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[Effect of blood glucose control after small intestine exclusion surgery in Goto-Kakizaki rat with type 2 diabetes mellitus].

Wang Y, et al. Zhonghua Yi Xue Za Zhi. 2009.

Abstract

OBJECTIVE: To evaluate the effect of diabetic control after small intestine exclusion surgery in Goto-Kakizaki (GK) rat with type 2 diabetes mellitus.

METHODS: GK type 2 diabetic rats underwent duodenal bypass (Group A, n = 8) creating a shortcut for ingested nutrients with bypassing duodenum alone, or duodenal-jejunal bypass (Group B, n = 8), a stomach-preserving RYGB excluding duodenum and proximal jejunum, or duodenum and total jejunum exclusion (Group C, n = 8), or sub-total small intestine exclusion (Group D, n = 8) creating a shortcut for ingested nutrients with bypassing duodenum, jejunum and sub-total ileum. Controls were pair-fed (PF) sham-operated and untreated GK rats (Group SO, n = 8). Rats were observed for 24 weeks after surgery. Fasting blood glucose (FBG) level was determined on a Surestep plus blood glucose meter (Lifescan) at 0, 1, 3, 6, 12, 24 week. Hemoglobin A1c (HbA1c) level was measured at 0, 12, 24 week on VARIANT Hemoglobin A1c Program (Bio-Ray) with high performance liquid chromatography (HPLC) method.

RESULTS: The fasting blood glucose and HbA1c levels significantly decreased after surgery in all the operative groups through the entire follow-up period [Group B (FBG before surgery and 1 week after: (162 +/- 44) mg/dl vs (80 +/- 19) mg/dl; HbAlc before surgery and 12 week after: (8.2 +/- 2.2)% vs (5.1 +/- 1.5)%, P < 0.05 or P < 0.01]; while FBG had no differences before 12 week and significantly increased at 12 week (164 +/- 44) mg/dl and 24 week (180 +/- 42) mg/dl in group SO [preoperative (145 +/- 35) mg/dl, P < 0.01]. As compared with sham-operated rats, all the operative groups showed reduced blood-glucose and HbA1c levels through the entire follow-up period (P < 0.05 or P < 0.01). The FBG and HbA1c levels in Group B significantly decreased versus Group A [24 week (FBG: (82 +/- 21) mg/dl vs (111 +/- 27) mg/dl; HbA1c: (3.9 +/- 0.9)% vs (5.4 +/- 1.2)%, P < 0.05], indicating that duodenal-jejunal bypass had markedly a better effect of diabetic control. But Groups B, C and D were similar to one another (P > 0.05), suggesting that a potential role of proximal gut in the pathogenesis of disease.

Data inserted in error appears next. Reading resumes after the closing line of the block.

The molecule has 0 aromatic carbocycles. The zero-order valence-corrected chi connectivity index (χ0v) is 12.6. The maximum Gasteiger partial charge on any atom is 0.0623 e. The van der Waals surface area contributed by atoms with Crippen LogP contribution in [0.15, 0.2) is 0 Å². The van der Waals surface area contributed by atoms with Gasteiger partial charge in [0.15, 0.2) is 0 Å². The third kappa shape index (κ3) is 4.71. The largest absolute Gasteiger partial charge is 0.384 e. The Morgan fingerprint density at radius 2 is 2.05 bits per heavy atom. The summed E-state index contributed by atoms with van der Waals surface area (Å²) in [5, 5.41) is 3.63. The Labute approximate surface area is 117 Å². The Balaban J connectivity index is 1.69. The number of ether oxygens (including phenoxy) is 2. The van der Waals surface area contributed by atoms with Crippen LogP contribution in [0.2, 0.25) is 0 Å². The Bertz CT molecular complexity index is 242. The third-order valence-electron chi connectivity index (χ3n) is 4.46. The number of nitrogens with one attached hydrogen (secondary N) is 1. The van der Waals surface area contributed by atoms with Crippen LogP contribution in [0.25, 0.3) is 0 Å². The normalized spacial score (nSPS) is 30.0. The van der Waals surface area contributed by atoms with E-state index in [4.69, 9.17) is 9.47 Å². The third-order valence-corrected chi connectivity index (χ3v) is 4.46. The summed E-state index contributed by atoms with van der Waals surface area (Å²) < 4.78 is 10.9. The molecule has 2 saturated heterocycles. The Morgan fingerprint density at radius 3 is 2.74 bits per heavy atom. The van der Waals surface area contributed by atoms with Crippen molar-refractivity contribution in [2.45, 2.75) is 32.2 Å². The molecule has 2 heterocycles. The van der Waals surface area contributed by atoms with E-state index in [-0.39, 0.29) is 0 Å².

CONCLUSION: In spontaneous type 2 diabetes mellitus rats, all the small intestinal exclusion including proximal gut are effective in glucose control. In terms of intestinal nutrient absorption, duodenal-jejunal bypass may be an ideal surgery for clinical diabetic control. These findings suggest a potential role of proximal intestine in pathogenesis of type 2 diabetes mellitus.

PMID

20137669 [PubMed - indexed for MEDLINE]

Full text

Article in Chinese.
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